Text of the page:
Our reader ‘just some guy’ sent in this article and quipped about these writers who insist on promoting a foreclosure scare due to the pandemic. But it is worth noting because it could become a self-fulfilling prophecy just due to the lack of a counter-argument being published at large.
This article is quick to point out that there isn’t a problem yet:
Even after the foreclosure moratorium expires, homeowners on a government-backed loan will have a forbearance option to fall back on, so there’s no need to panic just yet. But digging into mortgage-delinquency data shows how much water is building behind the dam that is these government backstops.
In January, just 3.22 percent of mortgages were in delinquency. By May, that number shot up to 7.76 percent — about three points shy of where the delinquency rate peaked during the financial crisis of 2008, which was at 10.57 percent.
Prior to the the pandemic in March, the number of mortgages in forbearance was fewer than 100,000. Currently, there are roughly 4.5 million mortgages in forbearance, although this is obviously a reflection of homeowners having the option of forbearance, but it gives you a sense of the scope.
Not every homeowner in forbearance is past due on their payments; some went into forbearance as a precaution, or just because they could. Some homeowners were in forbearance and have since gotten out, either because there didn’t end up being a need or they got a new job. For June, 21 percent of mortgages in forbearance were current on their payments, but as the pandemic goes on, more will enter into serious delinquency that would normally trigger a foreclosure.
With the forbearance option available for up to a year, economists have baked into their models a wave of foreclosures in the spring of 2021, which they say would cause a very rare drop in U.S. home prices.
We also know that the loan-modifications that worked last time will get employed again before banks lose a penny. The only people they might foreclose on are homeowners with sufficient equity, but if it comes to that, then those folks will sell their house instead and make out nicely.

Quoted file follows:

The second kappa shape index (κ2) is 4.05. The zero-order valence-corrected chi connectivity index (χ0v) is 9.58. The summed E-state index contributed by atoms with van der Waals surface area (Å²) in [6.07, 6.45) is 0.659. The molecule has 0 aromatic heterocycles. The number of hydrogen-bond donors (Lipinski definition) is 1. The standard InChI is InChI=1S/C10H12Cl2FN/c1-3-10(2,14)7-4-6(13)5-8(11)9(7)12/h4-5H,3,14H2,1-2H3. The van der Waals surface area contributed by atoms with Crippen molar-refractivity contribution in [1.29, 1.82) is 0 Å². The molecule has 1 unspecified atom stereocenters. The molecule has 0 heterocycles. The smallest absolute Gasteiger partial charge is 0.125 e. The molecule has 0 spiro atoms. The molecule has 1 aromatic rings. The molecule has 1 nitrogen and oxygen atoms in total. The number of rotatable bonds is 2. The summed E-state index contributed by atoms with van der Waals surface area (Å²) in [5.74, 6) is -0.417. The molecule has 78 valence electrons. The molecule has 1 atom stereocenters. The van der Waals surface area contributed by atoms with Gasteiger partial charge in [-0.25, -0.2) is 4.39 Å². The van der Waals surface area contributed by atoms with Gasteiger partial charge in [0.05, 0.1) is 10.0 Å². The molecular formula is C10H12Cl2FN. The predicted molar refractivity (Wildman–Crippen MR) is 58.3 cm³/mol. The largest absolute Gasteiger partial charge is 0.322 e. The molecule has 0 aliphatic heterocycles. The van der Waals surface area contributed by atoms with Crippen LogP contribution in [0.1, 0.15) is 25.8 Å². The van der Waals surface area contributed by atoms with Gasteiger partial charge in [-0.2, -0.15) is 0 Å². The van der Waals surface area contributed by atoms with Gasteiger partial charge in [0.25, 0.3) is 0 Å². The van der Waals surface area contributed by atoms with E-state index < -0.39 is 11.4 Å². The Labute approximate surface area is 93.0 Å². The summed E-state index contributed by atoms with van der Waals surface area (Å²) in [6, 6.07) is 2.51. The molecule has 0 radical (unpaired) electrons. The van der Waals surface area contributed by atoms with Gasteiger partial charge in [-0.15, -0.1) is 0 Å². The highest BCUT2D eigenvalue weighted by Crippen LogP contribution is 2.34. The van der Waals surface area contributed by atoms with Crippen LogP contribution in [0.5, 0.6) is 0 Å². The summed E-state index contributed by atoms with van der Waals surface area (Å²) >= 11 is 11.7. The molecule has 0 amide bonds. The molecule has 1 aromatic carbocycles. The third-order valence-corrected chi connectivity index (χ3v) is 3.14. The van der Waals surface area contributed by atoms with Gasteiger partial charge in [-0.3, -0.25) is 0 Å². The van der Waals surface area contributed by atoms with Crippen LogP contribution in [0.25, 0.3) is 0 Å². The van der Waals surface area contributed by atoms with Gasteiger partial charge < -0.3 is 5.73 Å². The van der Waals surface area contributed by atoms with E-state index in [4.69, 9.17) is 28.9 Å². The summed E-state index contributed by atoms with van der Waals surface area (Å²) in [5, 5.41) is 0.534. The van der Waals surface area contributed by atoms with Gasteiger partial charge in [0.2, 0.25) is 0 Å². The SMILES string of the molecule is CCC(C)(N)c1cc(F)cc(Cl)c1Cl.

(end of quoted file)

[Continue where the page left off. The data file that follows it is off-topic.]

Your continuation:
It does add an interesting component to next year’s selling season though, which should be a humdinger!
BTW, I don’t have any insider info on the rumored Compass/Keller Williams merger. Even if it’s been discussed, it’s hard to believe the egos involved would allow for it.
This presentation covers both sides of the concerns about home values plunging because of the effects of the pandemic on the economy.
Suze says don’t buy a house until later this year because there could be foreclosures, and David points out that the CARES Act already gives those in forbearance at least 6-12 months. I’ll point out that the rules changed after the last crisis, and now lenders don’t have to foreclose if they don’t feel like it – which makes foreclosure an option, not a requirement. It’s a huge change that Suze doesn’t see.
Our society is now geared to take advantage of other people’s misfortune, so insiders will pounce.
A viewer’s comment on YouTube led me to this terrific inside view of the 2008 financial crisis, and the resulting impact on the world. It rightly blames the entire fiasco on the Tan Man, who pitched his mortgages to Wall Street based on the yields generated if borrowers made their full-interest payments, when in reality, only a much smaller minimum monthly payment was all that was due.
It’s eerie to watch today as our financial markets are in question again:
I make a quick comment in at the 2:38-minute mark, standing in front of the most-expensive REO listing we received in the era – a 2,900sf house in downtown Carlsbad that sold for $603,000 in December, 2009. It’s still owned by those buyers! The realtor.com estimate today is $973,900.
They won’t foreclose on you, but your credit score will be affected. From the AP:
Certain borrowers nervous about missed house payments got some relief as two major government backers of mortgages have said they’re stopping foreclosure work for the next 60 days.
The Federal Housing Administration and Fannie Mae announced moves to help out borrowers behind on house payments as part of effort to mitigate the financial impact of the coronavirus outbreak.
Loan servers of FHA and Fannie Mae loans have been directed to stop starting new foreclosure actions; suspend foreclosures in progress; and not evicting residents of foreclosed properties with loans backed by these agencies. Borrowers in financial trouble are encouraged to contact their loan servicer to inquire about various relief programs.
“Today’s actions will allow households who have an FHA-insured mortgage to meet the challenges of COVID-19 without fear of losing their homes, and help steady market concerns,” said U.S. Department of Housing and Urban Development Secretary Ben Carson. “The health and safety of the American people is of the utmost importance and the halting of all foreclosure actions and evictions for the next 60 days will provide homeowners with some peace of mind during these trying times.”